“Warm Bodies” (2013, PG-13, 98 min., $29.95). This was bound to happen, what with the recent popularity of zombies. Thankfully, a zombie love story, an apt description of director Jonathan Levine's “Warm Bodies,” might mean the walking dead have finally exhausted their resources. Starring Nicholas Hoult and Teresa Palmer, Levine's film is set in apocalyptic times, as a zombie plague has decimated the planet. R (Hoult) is a regular zombie who just goes about his business of looking for brains to eat each day. However, when the pack he staggers with come across a small band of survivors, R falls for one of them. Her name's Julie (Palmer), and R tries to save her from his hungry friends. Unfortunately, he fails to realize there's not much of a future for a zombie and a living, breathing human. “Warm Bodies” certainly isn't Levine's best work; he also directed “The Wackness” and “50/50.” The film fights with an identity crisis — zombie thriller or romance — and never wins. On the flip side, the film comes with lots of good extras, including several making-of featurettes, and they're available on Blu-ray and standard DVD. 2 Stars.
“Escape from Planet Earth” (2013, PG-89 min., $29.98). Callan Brunker wrote and directed this animated science-fiction film that employs the voices of Jessica Alba, Sarah Jessica Parker, William Shatner, Rob Corddry and Brendan Fraser. The picture follows a famous space traveler named Scorch who answers a distress signal from dangerously dark planet.
“It's a Disaster” (2012, R, 88 min., $29.99). David Cross, Rachel Boston and America Ferrera have roles in Todd Berger's feature film about a brunch that goes horribly wrong. When a group of friends meet to eat, the gathering turns from friendly conversation to awkward discussion, before finishing up with an attack on the city they're in. It's simply a disaster.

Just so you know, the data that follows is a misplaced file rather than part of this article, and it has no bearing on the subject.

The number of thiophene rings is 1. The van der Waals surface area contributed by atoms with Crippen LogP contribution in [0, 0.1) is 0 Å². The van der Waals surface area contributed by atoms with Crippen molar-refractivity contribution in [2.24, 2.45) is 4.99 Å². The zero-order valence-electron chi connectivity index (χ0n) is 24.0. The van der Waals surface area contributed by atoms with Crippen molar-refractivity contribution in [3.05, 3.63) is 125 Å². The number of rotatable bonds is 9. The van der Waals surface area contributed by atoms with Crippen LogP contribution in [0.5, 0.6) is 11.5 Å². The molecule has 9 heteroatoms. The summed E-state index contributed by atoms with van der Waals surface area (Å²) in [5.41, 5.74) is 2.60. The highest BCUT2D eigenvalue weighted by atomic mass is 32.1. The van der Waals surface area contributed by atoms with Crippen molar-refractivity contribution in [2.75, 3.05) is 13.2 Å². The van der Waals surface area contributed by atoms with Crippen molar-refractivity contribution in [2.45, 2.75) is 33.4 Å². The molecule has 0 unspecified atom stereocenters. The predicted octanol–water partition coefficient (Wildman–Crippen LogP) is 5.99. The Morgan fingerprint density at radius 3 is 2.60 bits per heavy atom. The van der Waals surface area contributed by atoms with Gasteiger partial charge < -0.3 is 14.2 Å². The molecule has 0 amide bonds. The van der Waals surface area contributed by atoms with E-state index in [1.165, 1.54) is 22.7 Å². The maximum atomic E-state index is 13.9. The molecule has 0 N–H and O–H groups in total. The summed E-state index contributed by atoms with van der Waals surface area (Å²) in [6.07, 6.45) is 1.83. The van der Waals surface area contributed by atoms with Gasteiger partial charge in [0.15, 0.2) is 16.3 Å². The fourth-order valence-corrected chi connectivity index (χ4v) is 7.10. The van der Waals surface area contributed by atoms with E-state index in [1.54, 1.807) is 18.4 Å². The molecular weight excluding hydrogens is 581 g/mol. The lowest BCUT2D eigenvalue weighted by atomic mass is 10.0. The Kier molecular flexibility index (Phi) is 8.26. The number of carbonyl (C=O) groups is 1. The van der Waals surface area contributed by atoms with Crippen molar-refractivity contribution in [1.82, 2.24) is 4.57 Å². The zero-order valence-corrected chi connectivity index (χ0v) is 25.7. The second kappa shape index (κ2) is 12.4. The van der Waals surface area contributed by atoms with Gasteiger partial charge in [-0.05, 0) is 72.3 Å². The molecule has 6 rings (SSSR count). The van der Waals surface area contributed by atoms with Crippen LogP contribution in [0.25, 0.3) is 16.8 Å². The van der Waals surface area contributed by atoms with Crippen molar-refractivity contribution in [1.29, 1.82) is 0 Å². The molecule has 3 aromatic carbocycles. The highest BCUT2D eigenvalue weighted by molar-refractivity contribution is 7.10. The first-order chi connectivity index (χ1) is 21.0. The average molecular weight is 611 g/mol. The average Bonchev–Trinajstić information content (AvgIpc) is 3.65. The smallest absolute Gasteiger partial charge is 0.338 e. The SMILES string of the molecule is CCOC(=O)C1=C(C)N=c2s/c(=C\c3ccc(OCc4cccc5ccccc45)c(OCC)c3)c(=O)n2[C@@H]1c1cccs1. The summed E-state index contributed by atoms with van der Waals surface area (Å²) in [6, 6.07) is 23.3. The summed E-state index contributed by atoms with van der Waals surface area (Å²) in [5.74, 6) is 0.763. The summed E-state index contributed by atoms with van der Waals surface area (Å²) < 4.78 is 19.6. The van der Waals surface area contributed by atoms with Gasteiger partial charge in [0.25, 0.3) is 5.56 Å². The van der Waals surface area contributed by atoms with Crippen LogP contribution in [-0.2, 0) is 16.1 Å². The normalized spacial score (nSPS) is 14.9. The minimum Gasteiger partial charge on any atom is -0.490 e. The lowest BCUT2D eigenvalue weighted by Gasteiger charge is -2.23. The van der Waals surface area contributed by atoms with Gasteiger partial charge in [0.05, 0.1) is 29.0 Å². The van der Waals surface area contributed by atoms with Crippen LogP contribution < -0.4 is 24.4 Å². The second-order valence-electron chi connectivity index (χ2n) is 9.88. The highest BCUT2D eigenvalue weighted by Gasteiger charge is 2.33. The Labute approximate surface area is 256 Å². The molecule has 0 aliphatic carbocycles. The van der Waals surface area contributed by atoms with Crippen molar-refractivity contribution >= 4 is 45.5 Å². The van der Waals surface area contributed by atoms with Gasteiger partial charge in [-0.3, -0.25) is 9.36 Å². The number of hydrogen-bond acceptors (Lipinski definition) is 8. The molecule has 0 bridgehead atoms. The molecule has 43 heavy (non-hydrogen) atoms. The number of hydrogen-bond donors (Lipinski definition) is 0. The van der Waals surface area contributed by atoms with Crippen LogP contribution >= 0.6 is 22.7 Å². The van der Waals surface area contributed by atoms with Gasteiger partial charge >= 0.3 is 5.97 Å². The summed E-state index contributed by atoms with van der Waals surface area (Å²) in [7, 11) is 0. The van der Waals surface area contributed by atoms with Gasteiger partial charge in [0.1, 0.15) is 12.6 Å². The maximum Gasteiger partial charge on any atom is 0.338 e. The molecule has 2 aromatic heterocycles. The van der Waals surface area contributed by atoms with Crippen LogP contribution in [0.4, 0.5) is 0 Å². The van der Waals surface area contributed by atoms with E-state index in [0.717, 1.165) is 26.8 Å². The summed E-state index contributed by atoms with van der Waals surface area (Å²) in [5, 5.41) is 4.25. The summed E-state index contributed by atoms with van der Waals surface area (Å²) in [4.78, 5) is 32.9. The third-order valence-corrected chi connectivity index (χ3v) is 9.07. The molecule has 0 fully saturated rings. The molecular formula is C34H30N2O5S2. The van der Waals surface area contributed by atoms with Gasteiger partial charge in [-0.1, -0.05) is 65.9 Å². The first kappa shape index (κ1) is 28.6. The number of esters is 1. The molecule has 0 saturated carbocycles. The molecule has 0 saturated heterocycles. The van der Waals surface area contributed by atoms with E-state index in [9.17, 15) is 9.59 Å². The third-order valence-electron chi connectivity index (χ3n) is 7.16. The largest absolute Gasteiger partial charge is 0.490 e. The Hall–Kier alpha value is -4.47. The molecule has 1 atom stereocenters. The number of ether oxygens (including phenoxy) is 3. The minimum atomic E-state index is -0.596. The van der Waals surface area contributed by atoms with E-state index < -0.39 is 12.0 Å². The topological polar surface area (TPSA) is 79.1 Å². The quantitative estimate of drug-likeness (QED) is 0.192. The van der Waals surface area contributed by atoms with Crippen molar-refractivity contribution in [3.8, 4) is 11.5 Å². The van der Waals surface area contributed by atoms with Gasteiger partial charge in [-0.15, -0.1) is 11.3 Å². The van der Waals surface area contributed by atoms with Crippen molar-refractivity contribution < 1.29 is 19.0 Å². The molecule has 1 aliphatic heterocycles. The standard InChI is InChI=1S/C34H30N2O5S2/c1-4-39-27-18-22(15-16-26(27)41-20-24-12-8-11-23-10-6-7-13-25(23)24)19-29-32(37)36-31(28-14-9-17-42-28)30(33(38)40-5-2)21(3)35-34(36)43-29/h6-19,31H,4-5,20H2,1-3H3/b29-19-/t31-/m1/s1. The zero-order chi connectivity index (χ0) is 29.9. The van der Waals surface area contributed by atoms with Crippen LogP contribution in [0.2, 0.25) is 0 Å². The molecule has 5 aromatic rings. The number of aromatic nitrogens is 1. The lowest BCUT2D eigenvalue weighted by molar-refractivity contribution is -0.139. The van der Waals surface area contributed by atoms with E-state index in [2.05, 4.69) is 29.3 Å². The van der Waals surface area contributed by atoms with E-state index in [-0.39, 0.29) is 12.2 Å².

“A Portrait of James Dean: Joshua Tree, 1951” (2012, NR, 93 min., $24.95). Matthew Mishory wrote and directed this intimate look into the early life of American icon James Dean, before the actor found stardom in motion pictures. James Preston holds the lead role of Dean, and he's joined in the cast by Dan Glenn, Erin Daniels and Robert Gant.
“Sadako 3D” (2012, NR, 96 min., $24.98). The latest installment in the “Ring” franchise, this film from director Tsutomu Hanabusa follows the exploits of Sadako, a vicious spirit interested in gathering souls. The hellish entity is doing her dirty work through an online video of someone committing suicide. Those who watch end up in trouble.
“Ring of Fire” (2013, NR, 90 min., $19.98). Based on the book “Anchored in Love: An Intimate Portrait of June Carter Cash,” this film, which made its debut on Lifetime, follows the life of June Carter Cash, including her turbulent relationship with Johnny Cash and her rise to stardom in country music. Jewel assumes the role of Cash in this biopic.